You’ll need to get a feel of the convertible aspect of this helmet a few times to do it fast. Nevertheless, it uses upper tabs and rear locks for removing the chin bar. It’s easier to unlock it than to put it back on. The helmet is super comfortable, as the cradle fits most heads. You can use the soft cheek pads for additional comfort and to prevent a claustrophobic feel.

When complete, the Leatt MTB 4.0 V21 is a bit weighty at 875 grams. However, it has lots of cooling aided by the minimal cushy pads on the inside. Besides, it has no hot spots, and you won’t experience annoying wobble or jiggle while riding downhill. Its open-face performance is also top-notch, as it’s light and stable.

With a rock-solid chin bar, open-face mode, and a DH rating, you’ll be hard-pressed to choose any other convertible helmet for the price.

The BELL Super Air R MIPS is designed for pedal-friendly and trail rides. Without the chin bar, you can take it for casual rides or convert it to a full-face mountain bike helmet for the trails. 

This model is light for all-day wear, but it will also be protective. It weighs 640 grams on the medium size. It features MIPS for trauma reduction and BELL’s spherical technology and ball & socket design to reduce rotational forces within the helmet.

The Super Air R MIPS is not DH-certified. Thus, it’s ideal for trail riders who need extra protection in a light package. The polycarbonate shell offers great protection since it sandwiches the EPS liners. It feels snug once you dial in on the Float Fit Adjuster on the cradle. It’s also breathable and comes with two sets of cheek pads for a custom fit.

BELL Super Air R MIPS comes with 18 vents and an extra four ports at its brow to push air from your forehead, guiding it over the head. The sweat guide design also comes in handy to pull away sweat from the brow, preventing it from dripping into your glasses or eyes.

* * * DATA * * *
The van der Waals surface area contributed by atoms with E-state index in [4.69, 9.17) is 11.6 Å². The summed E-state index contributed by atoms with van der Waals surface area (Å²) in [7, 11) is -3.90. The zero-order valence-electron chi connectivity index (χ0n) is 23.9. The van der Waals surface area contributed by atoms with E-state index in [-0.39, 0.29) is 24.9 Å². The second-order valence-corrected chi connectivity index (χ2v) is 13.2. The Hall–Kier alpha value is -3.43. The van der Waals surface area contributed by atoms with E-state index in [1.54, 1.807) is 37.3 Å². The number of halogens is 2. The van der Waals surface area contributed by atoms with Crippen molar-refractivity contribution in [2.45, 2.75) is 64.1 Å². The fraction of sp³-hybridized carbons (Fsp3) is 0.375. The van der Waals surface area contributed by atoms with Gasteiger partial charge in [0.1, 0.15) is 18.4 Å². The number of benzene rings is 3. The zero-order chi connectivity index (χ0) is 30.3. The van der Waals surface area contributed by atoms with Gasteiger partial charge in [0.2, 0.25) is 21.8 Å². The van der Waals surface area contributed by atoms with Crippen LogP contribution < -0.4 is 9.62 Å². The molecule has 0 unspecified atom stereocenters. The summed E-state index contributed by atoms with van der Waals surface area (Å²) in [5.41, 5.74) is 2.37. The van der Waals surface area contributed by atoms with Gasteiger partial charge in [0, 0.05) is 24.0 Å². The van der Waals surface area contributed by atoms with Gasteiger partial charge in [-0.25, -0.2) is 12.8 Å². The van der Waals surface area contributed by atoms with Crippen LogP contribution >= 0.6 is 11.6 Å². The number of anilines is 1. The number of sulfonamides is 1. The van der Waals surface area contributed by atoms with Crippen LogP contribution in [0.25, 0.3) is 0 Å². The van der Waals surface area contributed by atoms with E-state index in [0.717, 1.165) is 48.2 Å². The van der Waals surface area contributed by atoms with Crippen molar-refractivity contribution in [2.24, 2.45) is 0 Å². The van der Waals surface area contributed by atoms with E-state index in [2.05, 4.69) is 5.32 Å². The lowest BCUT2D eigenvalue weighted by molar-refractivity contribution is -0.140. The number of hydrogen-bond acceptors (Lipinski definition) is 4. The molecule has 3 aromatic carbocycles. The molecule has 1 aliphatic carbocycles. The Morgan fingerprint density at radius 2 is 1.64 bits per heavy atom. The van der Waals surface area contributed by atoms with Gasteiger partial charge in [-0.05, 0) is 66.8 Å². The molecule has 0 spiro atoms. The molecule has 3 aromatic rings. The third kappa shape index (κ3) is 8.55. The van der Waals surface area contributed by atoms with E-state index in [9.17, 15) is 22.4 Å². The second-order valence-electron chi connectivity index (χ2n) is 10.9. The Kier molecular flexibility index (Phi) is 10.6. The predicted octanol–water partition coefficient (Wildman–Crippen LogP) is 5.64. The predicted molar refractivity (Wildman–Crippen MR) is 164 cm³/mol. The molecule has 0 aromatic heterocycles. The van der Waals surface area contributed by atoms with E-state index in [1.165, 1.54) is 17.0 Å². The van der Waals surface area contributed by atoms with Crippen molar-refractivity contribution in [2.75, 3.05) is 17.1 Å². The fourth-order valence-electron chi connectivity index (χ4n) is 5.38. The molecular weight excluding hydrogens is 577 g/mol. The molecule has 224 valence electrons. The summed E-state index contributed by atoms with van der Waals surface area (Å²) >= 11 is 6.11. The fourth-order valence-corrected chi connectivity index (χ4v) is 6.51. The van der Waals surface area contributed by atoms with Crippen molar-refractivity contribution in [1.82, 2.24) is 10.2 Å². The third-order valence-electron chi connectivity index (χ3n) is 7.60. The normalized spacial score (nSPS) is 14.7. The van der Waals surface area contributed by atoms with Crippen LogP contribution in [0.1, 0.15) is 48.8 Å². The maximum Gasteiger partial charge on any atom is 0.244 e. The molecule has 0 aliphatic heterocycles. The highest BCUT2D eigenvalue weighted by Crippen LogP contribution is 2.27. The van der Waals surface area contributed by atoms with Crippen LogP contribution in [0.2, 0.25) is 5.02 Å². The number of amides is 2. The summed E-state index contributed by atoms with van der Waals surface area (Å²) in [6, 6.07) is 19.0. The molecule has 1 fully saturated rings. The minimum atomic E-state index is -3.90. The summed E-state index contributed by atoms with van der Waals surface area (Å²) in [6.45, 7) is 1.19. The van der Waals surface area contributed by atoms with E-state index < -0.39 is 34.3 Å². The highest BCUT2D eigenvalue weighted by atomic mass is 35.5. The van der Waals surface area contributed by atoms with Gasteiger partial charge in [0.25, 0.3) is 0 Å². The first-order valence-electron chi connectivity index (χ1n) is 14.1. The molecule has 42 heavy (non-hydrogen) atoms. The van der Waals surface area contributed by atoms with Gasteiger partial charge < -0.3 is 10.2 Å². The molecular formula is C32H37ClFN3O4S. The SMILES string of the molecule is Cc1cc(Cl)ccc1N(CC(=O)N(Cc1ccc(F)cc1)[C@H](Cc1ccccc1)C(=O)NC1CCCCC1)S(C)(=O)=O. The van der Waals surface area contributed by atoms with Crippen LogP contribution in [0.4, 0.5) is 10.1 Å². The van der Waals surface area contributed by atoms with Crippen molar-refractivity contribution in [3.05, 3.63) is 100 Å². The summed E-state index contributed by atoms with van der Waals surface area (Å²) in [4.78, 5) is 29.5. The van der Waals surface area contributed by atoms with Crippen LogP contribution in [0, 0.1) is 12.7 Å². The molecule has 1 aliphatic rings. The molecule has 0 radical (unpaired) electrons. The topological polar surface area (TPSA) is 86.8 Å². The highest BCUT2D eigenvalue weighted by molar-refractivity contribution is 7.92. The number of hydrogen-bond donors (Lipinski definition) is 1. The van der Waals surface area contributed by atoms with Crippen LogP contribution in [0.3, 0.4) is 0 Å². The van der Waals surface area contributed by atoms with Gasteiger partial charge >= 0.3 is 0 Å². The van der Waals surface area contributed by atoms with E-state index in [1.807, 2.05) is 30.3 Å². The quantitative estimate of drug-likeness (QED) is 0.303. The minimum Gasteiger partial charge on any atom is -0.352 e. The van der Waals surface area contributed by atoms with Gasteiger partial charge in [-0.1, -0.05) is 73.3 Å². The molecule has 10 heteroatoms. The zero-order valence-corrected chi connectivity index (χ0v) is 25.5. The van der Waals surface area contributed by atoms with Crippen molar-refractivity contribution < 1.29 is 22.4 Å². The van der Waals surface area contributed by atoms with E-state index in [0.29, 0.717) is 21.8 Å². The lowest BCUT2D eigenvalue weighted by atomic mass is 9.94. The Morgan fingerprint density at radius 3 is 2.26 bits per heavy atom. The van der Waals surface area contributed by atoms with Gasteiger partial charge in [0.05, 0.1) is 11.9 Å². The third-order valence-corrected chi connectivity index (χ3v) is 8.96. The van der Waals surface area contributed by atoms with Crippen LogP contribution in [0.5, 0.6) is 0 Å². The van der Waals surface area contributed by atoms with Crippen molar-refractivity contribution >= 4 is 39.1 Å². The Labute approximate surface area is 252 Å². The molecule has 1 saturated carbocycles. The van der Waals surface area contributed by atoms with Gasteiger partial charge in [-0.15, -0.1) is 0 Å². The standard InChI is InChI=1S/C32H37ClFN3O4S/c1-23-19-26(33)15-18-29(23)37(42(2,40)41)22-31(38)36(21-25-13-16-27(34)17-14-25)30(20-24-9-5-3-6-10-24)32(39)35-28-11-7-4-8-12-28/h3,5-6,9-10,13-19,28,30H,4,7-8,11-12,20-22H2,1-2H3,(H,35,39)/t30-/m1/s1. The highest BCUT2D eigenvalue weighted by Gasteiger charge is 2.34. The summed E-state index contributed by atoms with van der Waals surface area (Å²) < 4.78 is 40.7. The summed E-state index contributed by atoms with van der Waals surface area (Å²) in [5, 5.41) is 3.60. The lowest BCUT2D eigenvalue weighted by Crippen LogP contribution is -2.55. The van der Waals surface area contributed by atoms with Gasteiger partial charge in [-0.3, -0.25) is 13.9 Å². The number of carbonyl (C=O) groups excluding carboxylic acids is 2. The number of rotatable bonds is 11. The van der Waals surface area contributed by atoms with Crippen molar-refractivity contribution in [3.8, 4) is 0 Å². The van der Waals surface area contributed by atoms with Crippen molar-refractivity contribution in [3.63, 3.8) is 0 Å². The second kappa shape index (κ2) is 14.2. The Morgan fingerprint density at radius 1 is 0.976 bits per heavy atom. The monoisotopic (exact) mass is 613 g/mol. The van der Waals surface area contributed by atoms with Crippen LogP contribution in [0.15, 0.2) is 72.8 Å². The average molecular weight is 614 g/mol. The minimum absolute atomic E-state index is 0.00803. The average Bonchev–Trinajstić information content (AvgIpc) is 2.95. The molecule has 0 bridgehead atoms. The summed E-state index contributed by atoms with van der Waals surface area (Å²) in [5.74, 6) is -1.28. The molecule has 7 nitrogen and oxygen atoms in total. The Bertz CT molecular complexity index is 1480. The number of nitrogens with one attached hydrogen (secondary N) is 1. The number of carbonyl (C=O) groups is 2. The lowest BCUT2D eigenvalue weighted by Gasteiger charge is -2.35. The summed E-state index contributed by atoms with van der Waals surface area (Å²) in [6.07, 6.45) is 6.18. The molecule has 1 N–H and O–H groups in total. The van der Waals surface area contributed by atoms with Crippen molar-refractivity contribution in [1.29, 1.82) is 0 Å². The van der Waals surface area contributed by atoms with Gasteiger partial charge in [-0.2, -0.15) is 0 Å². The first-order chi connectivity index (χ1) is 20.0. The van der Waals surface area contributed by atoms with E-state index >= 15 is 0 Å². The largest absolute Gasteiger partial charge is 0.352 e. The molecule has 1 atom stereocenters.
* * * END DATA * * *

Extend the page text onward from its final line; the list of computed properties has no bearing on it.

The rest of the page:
Super Air works reasonably well as a convertible MTB helmet. The removable chin bar provides trail riding adaptability without breaking the bank. However, it does have some niggles since the access to the ears is not so great for wearing earbuds, and the lining can feel hard for some. Nonetheless, it’s the best full-face cross-country trail helmet.

Fox Rampage Pro Carbon MIPS is unapologetically a full-face downhill racing helmet. Its price matches the protection you get from the MIPS system. This helmet is built around standard expanded polystyrene (EPS) foam. It offers the best protection available while remaining lightweight.

This helmet also adds Varizorb EPS, a dual-density foam that helps to protect your head from a wide range of impact forces. The carbon fiber shell saves on weight. Inside, you have the MIPS lining to minimize head injuries. You’ll also like that the visor utilizes break-away bolts to make the visor break away and save your face from visor injury in a crash.

Fox Rampage Pro Carbon MIPS is snug but not uncomfortable. The thick padding comes out, so you can throw it in the washer. In addition, it breathes well, and the chin bar does not interfere with vision. You won’t feel your breath bouncing back. Plus, the D-ring provides secure wear, preventing wobble downhill.

Fox Rampage Pro Carbon MIPS is a top-of-the-line convertible MTB helmet. It’s a worthy investment for mountain bike athletes who want a dedicated helmet for DH races.

How to Pick a Convertible Mountain Bike Helmet

Convertible helmets are lightweight and protective and are what we call do-it-all helmets. The chin bar is usually detachable to provide open-face and full-face functionality. Still, they are not built equally, so it’s vital to consider their features before picking a convertible mountain bike helmet.

Safety Standards

Mountain bike helmet safety standards provide a point of reference for the rigorous testing that helmets go through. Mountain bikes use ASTM (American Society for Testing and Materials) to verify the quality and safety offered by the helmet. It’s best to consider a helmet that meets these standards.


There are a few materials to consider when getting into the nitty-gritty of protection. Polycarbonate shells are lightweight, tough, and durable. That’s why it’s the most used material in helmets’ outer shells. ABS is also commonly used since its sturdy and durable. However, it’s heavier than polycarbonate. Carbon fiber is mostly used on full-face mountain bike helmets for its full-protection capabilities.